I thought you might like to know a bit about where I live and garden.
It’s one-half mile from my house down the meandering gravel driveway to the mailbox at the blacktopped lane. Walking to get the newspaper, I track the types of animals passing through by studying their scat on the gravel. I watch spring unfold with the appearance of the diminutive, but glorious, redwood orchid. Until gophers got it, I watch each year for six years as a single fritillary bloomed along the fence line. And I observe the passing seasons in a rare patch of native grasslands with pale, blue-green bunch grasses; purple flowered Brodiaea (The small onion-like bulbs of Brodiaea were eaten by Native Americans and called “grass nuts.”); the tall, limber white flower heads of the soap root, the flat flowering head of a yarrow and paper-thin pink clarkias (also called godetias) in the summer.
Here, there is a combination of moderate, foggy coastal breezes and sunny, warm days and cooler nights in the summer and moderate, sunny winter days—when it’s not raining! Winter temperatures seldom drop below 320 F—the 25-year low was 150 F. It has snowed only two times since I’ve been here. Summer temperatures used to rarely reach above 900 F, until the summer of 2006. During that summer the temperature was over 1000F for weeks at a time starting mid-summer instead of the brief fall Indian summer heat. Hot days can see the humidity drop to as low as four percent. The nights usually stay below 600 F in the summer and near or below 400 F in the winter. Coupled with low humidity, I can no longer see myself living far from he coastal influence of the Pacific ocean. I’m less than 10 mile as the crow flies from those magical waters and glorious waves. My mind starts to do a meltdown at 900 F and I shiver and huddle indoors when temperatures sink to a lowly 250 F. This location has made me soft, but relaxed.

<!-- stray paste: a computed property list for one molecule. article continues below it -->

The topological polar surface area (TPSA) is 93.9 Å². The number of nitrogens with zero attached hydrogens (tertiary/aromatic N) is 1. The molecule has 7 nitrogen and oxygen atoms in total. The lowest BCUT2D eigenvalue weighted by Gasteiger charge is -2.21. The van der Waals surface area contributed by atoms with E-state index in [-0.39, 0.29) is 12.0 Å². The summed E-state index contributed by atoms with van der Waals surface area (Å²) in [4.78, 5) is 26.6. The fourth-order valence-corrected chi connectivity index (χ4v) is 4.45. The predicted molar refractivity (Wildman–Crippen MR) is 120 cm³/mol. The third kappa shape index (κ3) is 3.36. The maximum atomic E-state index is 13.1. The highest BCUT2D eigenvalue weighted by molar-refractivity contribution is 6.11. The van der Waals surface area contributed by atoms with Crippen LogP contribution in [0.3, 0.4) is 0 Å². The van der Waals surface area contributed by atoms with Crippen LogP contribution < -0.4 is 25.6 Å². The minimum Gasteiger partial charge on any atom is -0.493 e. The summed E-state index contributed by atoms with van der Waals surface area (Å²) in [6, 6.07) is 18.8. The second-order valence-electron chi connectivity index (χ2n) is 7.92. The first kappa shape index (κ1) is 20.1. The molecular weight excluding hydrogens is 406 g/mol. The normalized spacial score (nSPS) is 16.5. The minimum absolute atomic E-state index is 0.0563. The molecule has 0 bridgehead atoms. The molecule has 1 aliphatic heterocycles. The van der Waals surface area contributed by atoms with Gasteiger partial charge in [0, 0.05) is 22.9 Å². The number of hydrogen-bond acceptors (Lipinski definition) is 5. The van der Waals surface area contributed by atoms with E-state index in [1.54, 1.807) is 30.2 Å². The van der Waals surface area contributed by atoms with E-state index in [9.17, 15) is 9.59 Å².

Rain falls usually from about October through April. The 35-year average rainfall on top of this cloud-grabbing ridge is 58 inches. The wettest winter was in 1982-1983 with 120 inches of rain. That winter, 20 inches fell in one 24-hour period. During any given year, it sometimes rains four inches in one hour. A well-drained yard, garden and gravel driveway is one top priority.
Summers are dry. This is a Mediterranean climate much like Greece, Southern France, Sicily, the middle elevations of the Chilean mountains, portions of South Africa, parts of Australia and both sides of the Gibraltar straits. Drought protection in the garden is a top priority. The well here is 265’ deep and nearly peters out by late fall—pumping only one- to two-gallons per hour sporadically. The 8,000 gallon water tank begins to drop come October and isn’t replenished until the winter rains have begun. I’ve had to truck in drinking water twice over the past 27 years. So, water conservation throughout the summer is essential. Such constraints lead me to figure out how to grow and ornamental garden, herbs and fruit trees with no irrigation—more on this later.
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